Two requirements are paramount for journalists who are writing about Minnesota weather -- a flexible deadline and a window.
That's a lesson this writer learned years ago when The Brainerd Dispatch's office was on South Sixth Street. As the Saturday reporter I spent part of that morning putting the final touches on a Sunday feature on the scarcity of snow in Brainerd. I had quotes from people affected by the lack of snow. I had snowfall statistics from the DNR. I had the story about finished.
What I didn't have on the second floor of that old newspaper building was a window.
So in the two or three hours that I worked on my article I was oblivious to the fact the city was in the throes of a major snowstorm -- a fact that most readers would consider to be pertinent to the story. It wasn't until I was on my way out the door that I realized I would have to make a last-minute revision to the Sunday story.
Although I have windows now I'm faced with a similar situation since this column is being written a few days in advance of its publication. If I write a column about the lack of snow then sure as shooting we'll get a major blizzard.
This year, I'm willing take that chance. This winter has been so wimpy that even the ramblings of a presumptuous newsman won't stir the dormant ice gods into action.
This winter could go down in the record books as the winter that wasn't. Moderate temperatures and minimal snowfall have some of us wondering if this is the result of the global warning folks have been talking about for a while.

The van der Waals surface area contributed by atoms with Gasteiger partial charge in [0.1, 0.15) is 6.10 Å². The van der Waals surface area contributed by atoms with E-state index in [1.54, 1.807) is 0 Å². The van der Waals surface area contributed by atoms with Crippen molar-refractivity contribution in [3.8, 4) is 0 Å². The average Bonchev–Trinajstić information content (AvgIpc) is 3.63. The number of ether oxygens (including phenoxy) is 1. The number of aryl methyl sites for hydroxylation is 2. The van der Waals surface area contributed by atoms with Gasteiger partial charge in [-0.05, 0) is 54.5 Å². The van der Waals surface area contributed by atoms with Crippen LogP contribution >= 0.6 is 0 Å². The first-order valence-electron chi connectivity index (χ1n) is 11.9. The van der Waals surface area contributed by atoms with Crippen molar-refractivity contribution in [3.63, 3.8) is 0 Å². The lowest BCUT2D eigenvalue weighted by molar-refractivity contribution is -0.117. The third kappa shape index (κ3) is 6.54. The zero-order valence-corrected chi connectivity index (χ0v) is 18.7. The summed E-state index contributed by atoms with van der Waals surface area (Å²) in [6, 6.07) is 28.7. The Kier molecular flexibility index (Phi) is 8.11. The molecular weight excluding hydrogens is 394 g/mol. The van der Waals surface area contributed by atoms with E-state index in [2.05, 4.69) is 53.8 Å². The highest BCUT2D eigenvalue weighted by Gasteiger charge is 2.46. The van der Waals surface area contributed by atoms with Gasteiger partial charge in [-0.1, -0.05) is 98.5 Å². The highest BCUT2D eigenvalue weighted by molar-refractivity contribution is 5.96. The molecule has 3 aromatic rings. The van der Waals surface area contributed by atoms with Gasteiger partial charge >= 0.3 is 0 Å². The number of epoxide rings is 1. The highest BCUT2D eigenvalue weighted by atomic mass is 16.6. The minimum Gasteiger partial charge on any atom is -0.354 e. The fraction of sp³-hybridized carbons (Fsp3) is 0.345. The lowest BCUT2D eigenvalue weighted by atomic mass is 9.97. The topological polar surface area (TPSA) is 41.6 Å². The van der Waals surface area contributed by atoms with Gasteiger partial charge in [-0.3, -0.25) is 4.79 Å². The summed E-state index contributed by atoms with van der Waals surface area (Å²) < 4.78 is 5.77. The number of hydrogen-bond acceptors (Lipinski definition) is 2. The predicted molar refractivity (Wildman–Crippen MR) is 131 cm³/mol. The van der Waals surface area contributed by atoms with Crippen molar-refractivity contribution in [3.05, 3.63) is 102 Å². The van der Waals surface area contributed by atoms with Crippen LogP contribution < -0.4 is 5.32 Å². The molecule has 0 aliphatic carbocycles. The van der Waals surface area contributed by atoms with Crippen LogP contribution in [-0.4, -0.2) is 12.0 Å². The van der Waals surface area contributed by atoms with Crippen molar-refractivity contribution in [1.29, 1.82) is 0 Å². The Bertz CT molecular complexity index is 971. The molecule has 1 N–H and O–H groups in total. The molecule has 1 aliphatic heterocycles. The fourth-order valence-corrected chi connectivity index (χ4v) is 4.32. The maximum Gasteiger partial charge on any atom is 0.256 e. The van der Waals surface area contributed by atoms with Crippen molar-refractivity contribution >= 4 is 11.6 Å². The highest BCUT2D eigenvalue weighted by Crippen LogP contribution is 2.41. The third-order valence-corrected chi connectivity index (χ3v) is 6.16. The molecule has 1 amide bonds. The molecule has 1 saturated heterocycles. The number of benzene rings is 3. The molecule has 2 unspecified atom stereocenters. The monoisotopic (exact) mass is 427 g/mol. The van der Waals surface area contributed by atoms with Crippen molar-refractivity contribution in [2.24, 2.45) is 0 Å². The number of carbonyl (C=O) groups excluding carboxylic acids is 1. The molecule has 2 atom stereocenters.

It wasn't that many winters ago that Gov. Arne Carlson was canceling schools statewide on several occasions because of inclement weather. This year, snowmobilers are considering adding wheels their sleds so they can actually use the expensive toys.
Everybody worries about the skiers and snowmobilers, but these mild winters are taking their toll on Minnesota newspaper editors too.
There are an awful lot of front pages to put out during the course of the winter and we count on a certain number of days when we can feature photos of disgruntled motorists trying to start their cars, scarf-wearing mothers with children in tow, being blown across the street by frigid winds and orange snowplows pushing snow in that familiar curving arc that is so photogenic.
We're in the last week of January and we're still struggling to come up with some sort of news photos that say "winter."
Where is the snow? Where are the howling winds? Where are the winter travel advisories?
What we need is an early state basketball tournament. It's our only hope.
It's got to be the lamest news story of year and yet the news media go along with the charade every Jan. 19.
Every year, since 1949, a mysterious, black-clad stranger visits the grave of Edgar Allen Poe in the middle of the night and leaves three red roses and a bottle of fine French cognac. A small group of witnesses, including reporters, wait through the early hours of the morning to watch the mysterious visitor come and go at the small Baltimore cemetery.
I'm no Bob Woodward but idle curiosity and my professional training would force me to yell out "Hey fella! Can I talk to you for a minute and get your name?"
Instead, everyone plays along with the game. Reporters quote the curator of the Edgar Allen Poe House and Museum, who breathlessly describes the thrill of seeing the stealthy stranger. He tells us the original man in black died in 1998 and the tradition has been passed on to his sons. He says the three roses are for Poe and his wife and his aunt, who are buried by his side.
Again, I would have to ask, "How do you know that?"
I'd also like to know who gets to keep the French cognac when all the Edgar Allen hype has died down for another year.
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